A few years ago, nobody paid a dime for cell phones, let alone smart phone service. Now, many businesses are finding that they must issue BlackBerrys - or at least mobiles - to all their employees. Yes, they do great things and help improve communications and productivity, but they often add a big chunk to the expense column.

This week, I interview a cellular phone expert about how small businesses should manage their cell phone plans and audit their bills.

In the course of researching the column, my own cell phone bill came up. Mindy, the expert, said that my per-unit cost (take your total expense and divide by the number of mobile phone lines you have) was pretty reasonable.

In digging deeper, however, she noted that I wasn't using the full minutes on the plan I had, and could probably downgrade to a less-expensive plan without going over the usage limit. She also advised that I cancel a video-streaming service that I wasn't using, but that was costing me $15/month.

Mindy's recommendations got me thinking. I got out my land line bill and looked it over, only to find that I was still paying for call waiting and line insurance on my home phone, which almost never rings these days. In fact, we'd been thinking about dropping it altogether.

My son, who is honing his negotiating skills for a possible job in business, got on the telephone. Verizon tried to talk us out of downgrading our plan, but he held firm and saved us $25/month. AT&T, whose customer service reps are not likely to be on commission (as Verizon's are), not only happily revoked the services we weren't using, but they also recommended a new long-distance plan that will provide unlimited calls at less monthly cost.

Cha-ching! Another $20 in monthly savings. What's the lesson here? Whether you run a small business, are self-employed or are just looking to reduce your household budget, take a few minutes to look over the little things. You can't do it all at once, so maybe this month comb through your phone bills. Next month, see if there's room to save somewhere else.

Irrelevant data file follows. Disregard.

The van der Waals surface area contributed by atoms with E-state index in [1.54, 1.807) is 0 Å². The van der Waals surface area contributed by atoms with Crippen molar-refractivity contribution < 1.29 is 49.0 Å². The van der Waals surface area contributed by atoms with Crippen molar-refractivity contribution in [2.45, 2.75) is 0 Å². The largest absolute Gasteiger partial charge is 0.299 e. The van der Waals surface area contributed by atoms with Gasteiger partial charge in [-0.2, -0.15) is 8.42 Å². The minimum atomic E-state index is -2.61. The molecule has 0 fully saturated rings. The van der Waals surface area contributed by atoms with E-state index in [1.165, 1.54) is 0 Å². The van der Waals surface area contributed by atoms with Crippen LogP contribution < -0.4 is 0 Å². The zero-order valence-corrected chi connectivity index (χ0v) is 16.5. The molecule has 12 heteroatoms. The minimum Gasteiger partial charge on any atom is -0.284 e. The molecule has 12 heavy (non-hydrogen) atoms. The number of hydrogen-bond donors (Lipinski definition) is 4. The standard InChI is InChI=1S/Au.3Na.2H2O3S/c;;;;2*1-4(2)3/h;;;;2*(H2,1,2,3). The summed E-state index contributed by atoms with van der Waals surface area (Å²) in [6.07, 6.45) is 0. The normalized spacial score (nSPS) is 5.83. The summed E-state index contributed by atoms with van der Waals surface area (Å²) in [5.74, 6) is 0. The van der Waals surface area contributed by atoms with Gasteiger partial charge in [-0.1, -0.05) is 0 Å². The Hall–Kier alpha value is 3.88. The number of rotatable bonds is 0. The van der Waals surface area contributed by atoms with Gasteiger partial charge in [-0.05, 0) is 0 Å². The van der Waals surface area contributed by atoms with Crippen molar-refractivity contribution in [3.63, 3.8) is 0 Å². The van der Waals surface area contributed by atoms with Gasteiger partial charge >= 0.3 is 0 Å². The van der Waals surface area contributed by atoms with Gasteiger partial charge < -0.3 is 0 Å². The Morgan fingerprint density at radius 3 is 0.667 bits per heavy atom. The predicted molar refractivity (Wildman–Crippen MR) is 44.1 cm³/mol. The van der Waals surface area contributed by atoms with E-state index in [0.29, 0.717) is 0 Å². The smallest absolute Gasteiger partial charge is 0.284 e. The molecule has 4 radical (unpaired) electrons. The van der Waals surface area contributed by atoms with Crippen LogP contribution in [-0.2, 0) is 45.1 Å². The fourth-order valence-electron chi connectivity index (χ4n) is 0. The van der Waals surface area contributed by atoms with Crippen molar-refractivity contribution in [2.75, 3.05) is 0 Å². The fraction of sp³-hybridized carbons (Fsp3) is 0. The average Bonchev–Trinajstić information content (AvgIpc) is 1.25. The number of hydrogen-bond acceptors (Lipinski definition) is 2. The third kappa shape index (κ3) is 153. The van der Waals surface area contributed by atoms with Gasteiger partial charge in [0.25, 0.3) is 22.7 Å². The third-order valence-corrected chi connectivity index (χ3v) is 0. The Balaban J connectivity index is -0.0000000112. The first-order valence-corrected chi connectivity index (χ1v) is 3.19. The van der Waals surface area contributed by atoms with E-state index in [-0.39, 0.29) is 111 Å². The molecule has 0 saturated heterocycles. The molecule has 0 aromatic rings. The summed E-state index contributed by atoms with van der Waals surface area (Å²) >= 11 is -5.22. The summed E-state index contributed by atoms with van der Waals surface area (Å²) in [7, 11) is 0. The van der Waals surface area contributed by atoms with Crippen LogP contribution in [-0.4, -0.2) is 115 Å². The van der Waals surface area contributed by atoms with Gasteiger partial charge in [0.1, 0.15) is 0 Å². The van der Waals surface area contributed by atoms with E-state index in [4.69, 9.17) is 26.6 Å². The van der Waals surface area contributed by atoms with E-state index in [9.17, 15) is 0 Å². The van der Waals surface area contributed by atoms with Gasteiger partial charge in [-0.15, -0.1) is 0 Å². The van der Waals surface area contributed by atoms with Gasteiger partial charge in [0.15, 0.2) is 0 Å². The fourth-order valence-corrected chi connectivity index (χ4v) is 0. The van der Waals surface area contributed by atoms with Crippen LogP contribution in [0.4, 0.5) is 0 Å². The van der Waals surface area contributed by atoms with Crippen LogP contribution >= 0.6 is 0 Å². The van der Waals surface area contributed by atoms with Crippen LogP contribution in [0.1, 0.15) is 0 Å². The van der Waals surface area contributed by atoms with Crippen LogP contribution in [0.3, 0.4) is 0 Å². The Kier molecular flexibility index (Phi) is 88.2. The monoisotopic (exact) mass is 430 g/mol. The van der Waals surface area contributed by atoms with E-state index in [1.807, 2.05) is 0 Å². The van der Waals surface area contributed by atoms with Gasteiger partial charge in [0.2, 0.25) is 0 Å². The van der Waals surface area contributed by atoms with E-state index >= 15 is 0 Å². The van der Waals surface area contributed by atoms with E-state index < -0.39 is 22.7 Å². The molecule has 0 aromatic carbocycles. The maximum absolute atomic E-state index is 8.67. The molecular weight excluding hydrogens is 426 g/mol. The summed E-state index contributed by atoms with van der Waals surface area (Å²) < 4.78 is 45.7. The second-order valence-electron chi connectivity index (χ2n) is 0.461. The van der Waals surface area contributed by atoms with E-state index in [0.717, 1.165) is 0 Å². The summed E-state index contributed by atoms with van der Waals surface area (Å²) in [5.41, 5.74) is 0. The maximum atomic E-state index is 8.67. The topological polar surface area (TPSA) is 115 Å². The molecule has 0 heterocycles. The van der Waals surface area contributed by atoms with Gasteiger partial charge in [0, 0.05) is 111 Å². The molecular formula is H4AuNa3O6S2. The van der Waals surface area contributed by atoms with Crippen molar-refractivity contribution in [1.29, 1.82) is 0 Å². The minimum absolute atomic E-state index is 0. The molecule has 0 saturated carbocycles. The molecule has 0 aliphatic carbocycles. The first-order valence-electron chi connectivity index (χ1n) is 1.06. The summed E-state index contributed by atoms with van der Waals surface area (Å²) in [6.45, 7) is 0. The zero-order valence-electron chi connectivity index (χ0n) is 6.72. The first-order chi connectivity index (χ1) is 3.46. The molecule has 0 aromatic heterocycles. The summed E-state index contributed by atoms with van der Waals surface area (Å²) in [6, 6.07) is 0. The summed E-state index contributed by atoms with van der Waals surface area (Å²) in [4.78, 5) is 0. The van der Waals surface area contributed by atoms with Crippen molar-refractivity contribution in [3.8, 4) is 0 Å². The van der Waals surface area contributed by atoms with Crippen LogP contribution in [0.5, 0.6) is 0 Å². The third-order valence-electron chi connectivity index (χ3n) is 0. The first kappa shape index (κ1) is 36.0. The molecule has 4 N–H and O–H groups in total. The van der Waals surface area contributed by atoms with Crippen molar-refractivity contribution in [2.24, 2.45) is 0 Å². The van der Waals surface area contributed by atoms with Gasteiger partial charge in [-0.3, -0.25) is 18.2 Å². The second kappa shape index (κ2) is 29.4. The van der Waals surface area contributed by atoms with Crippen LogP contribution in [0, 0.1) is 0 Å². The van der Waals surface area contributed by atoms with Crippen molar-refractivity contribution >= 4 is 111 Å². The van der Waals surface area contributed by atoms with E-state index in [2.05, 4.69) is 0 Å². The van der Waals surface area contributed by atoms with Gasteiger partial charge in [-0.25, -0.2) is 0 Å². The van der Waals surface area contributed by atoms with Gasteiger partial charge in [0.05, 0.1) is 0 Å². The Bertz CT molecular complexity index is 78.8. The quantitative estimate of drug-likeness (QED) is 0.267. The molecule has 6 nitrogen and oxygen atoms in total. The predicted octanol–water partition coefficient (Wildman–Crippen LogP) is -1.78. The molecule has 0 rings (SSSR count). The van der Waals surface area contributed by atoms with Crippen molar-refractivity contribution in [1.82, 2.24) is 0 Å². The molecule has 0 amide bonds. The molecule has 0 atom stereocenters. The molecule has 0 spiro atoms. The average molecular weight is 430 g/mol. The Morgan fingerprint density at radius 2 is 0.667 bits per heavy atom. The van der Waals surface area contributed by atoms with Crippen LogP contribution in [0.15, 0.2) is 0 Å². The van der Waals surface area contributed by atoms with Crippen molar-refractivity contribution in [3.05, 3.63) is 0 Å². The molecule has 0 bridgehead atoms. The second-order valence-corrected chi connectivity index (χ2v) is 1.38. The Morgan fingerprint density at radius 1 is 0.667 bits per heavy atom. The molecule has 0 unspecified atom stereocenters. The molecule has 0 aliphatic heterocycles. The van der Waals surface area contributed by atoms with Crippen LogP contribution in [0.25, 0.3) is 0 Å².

In this economy, every little bit counts.

Tuesday, September 14, 2010

A New Gig

Happy - nay, very happy - to announce that I'm going to be writing entrepreneur-focused features for a brand-new venue, Bloomberg's Entrepreneurs page.

Here's my first contribution, on the solar panel king of California, Danny Kennedy.

Yes, I'll still be doing my columns at Bloomberg BusinessWeek and the L.A. Times.

Back from a spontaneous summer break, but I'll be updating my goings-on at those places shortly.

Friday, August 13, 2010

Insuring Small Business Risk

Entrepreneur insurance - really?

That was my reaction when I heard about a new insurance product that indemnifies small business founders and investors from personal loss when they take out commercial debt.

With the blisteringly high failure rates for small business, it has always taken a strong constitution and high levels of risk tolerance to open a business. But in the past, one could get a bank loan and limit personal risk if a business was established and had a good chance for growth.

Not so anymore. Personal guarantees, once reserved for startups and those with shaky financial backgrounds, are now de rigueur for any business owner seeking a loan - no matter how stable and successful their businesses are.

Enter Asterisk Financial, the subject of my Q&A this week. Its founders have developed a new-fangled product that pays half of the personal loss for policyholders who have signed personal guarantees and then defaulted on their business loans.

An innovative idea, and one that would probably not be possible (or necessary) outside of the current credit crisis.

Wednesday, August 11, 2010

The Birds and the Bees

I've developed a serious (layperson's) interest in science recently, after years of bewildered suspicion on the subject.

So when I hear about ways that science intersects with my own topic, small business, I like to explore them.

This week, I write about a new book from National Geographic senior editor Peter Miller. He believes that the collective intelligence of "The Smart Swarm" can inform entrepreneurs in management decisions.

Friday, August 6, 2010

Tweet, Tweet-Tweet, Tweet-Tweet

Yes, I worked at Disneyland back in the day and listened to the Enchanted Tiki Room soundtrack one too many times. (My restaurant, Plaza Pavilion, was housed with the Tiki Room ride and the Tiki Terrace, a Polynesian-themed restaurant that was well-known among Disney "cast members" for only hiring Asian employees).

In today's terms, "tweeting" is a technological innovation that one (apparently) must participate in to be a valid member of society. Or at least a smart marketer and savvy solopreneur.

Buzz Bissinger, once a Twitter skeptic, has become an enthusiastic convert, according to The New York Times.